The Runner's Reward

Sunday, April 26, 2015

Taper! Arrrrrghgghhghghgh!!

It is taper time here in Pittsburgh!  Commence screaming into pillows, experiencing anxiety about every tiny ache and pain (of which there seem to be more and more daily as we heal from training), and second guessing our training.  Did I log enough miles? I got sick and had to take off that week! I am totally screwed now!

Relax!!  I is easy to say, but hard to do. On a side note: this post is basically a reminder to myself.

The training is behind us. Now it is time for logging light miles to keep flexible and it is time for letting the body rest and heal.  You, like many folks, may be experiencing soreness and fatigue. It takes about a week to fully heal up muscles. As we train we take maybe 1-3 days of rest per week. Now we are reducing the load on our bodies for the first time in months and it is trying to repair itself.  That fatigue means your body is using energy to heal itself and become stronger from all the hard work we put in.  The aches and pains are also a sign of healing.  It is all a part of the process.

The grumpies may have set in. Are you irritable? I am really freaking irritable! I attribute this to the healing process and also reduced endorphin release as we are not running as much or as hard.  This is just a guess, but if you tell me I am wrong I might bite your head off. Taper grumpies...we aren't always rational.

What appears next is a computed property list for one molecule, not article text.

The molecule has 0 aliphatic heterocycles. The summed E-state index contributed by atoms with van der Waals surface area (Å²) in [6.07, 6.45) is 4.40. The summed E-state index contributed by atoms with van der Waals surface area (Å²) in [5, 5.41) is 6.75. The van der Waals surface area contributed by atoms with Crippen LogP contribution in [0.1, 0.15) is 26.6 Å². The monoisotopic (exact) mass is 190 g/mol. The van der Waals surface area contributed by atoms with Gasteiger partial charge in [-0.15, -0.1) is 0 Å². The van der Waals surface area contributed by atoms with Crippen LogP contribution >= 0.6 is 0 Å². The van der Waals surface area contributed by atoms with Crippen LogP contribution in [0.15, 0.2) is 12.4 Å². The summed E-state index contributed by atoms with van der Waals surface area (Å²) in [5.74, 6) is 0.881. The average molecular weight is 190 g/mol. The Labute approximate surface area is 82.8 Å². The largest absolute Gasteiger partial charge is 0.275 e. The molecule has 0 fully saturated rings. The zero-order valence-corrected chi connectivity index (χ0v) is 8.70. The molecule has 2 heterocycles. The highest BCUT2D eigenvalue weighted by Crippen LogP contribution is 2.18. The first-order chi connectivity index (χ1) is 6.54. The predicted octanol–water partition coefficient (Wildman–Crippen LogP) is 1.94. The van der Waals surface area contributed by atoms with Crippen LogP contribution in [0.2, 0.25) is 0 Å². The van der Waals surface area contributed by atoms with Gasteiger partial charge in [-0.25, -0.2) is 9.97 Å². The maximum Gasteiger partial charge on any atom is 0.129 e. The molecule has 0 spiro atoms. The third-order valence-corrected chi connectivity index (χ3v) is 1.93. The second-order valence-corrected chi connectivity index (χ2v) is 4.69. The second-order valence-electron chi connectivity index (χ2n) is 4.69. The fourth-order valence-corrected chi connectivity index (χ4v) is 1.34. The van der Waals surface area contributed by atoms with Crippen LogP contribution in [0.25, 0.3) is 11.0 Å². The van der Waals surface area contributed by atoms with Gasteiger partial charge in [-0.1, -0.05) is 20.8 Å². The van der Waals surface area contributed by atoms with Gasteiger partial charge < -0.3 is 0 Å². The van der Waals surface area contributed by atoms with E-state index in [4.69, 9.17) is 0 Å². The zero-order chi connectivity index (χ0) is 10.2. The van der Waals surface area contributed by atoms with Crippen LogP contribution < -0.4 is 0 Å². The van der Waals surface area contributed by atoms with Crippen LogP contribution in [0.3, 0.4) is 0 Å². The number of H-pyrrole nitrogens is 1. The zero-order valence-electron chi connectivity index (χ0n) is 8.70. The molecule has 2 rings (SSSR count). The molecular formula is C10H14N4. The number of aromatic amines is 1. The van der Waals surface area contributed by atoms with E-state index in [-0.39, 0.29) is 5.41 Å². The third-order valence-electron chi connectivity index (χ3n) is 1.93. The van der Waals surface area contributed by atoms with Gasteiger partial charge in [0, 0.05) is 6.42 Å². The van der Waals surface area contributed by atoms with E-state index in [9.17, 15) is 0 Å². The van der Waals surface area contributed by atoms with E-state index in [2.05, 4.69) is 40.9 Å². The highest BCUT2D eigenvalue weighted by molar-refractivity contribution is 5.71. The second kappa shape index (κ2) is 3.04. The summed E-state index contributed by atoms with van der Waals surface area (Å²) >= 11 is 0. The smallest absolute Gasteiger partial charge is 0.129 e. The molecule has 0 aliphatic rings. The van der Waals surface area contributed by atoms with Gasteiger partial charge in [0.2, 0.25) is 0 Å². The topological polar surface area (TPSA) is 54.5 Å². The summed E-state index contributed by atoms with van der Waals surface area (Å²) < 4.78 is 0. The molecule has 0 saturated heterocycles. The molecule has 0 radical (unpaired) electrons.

Free time? What's that? Now that we have some maybe you don't know what to do.
1. See your family. Your wife/husband and kids might have forgotten what you look like. 
2.  Have a day with your non-running friends. They have been wondering where you disappeared to.
3.  Read a book. (About running of course)
4. Watch a movie (about running also)
5.  Have some downtime you time. Did you have a hobby before marathon and half training                started?  Now is the opportunity to pick it up again. Your stamp collection has been sad without you.


Two nights before the race try and get a good night's rest. The night before the race you likely won't from the pre-race jitters and excitement. This is entirely normal for the majority of people.  

Get down to the expo Friday if you can and avoid tiring activities on Saturday. If you are running the 5k take it as an easy effort shake out run.

Twas The Night Before Race-mas

Make a checklist of everything you need. Bib, race clothes, hydration belt, gels, GPS watch, post race change of clothes, and comfy shoes. Whatever you want to have with you, both before and after the race. Throw-aways for pre-race are good if it is chilly out.

A throwaway is simply a layer you can pitch at the starting line or a mile or so in. Something to keep warm until the run warms you up. Please, please move to the side of the course to pitch. Don't throw a hoody down in the middle of the road!

Gather all the things on your list up and put them in one location for the morning. You will be tired, excited, and may forget something important.Take it from me, the guy who left his Garmin in the hotel room for my first marathon. My pacing strategy was out the window before I even started!

Check out your route into the city and where you will park. Normal routes may be closed for the race. 

Race Morning

Eat whatever you practiced during training for your breakfast. Most sources recommend eating 3-4 hours before the race which may mean waking up to eat and going back to sleep for a little.

Go early. Especially if you need to find parking. Normal routes may be closed for the race.

Here we are! About 1 week away and it is go, go, go time! So rest up! The training is behind us. Rest, heal, hydrate (all week), and eat up!

Gaaaaaaaaaaaaaaaaaaaaaaaaaaaaame Onnnnnnnnnnnnnnnnnnnnnnnnnnnnnnnn!!!!!!!

Tuesday, April 21, 2015

Pittsburgh Wild Half Trail Race Recap

 Race Morning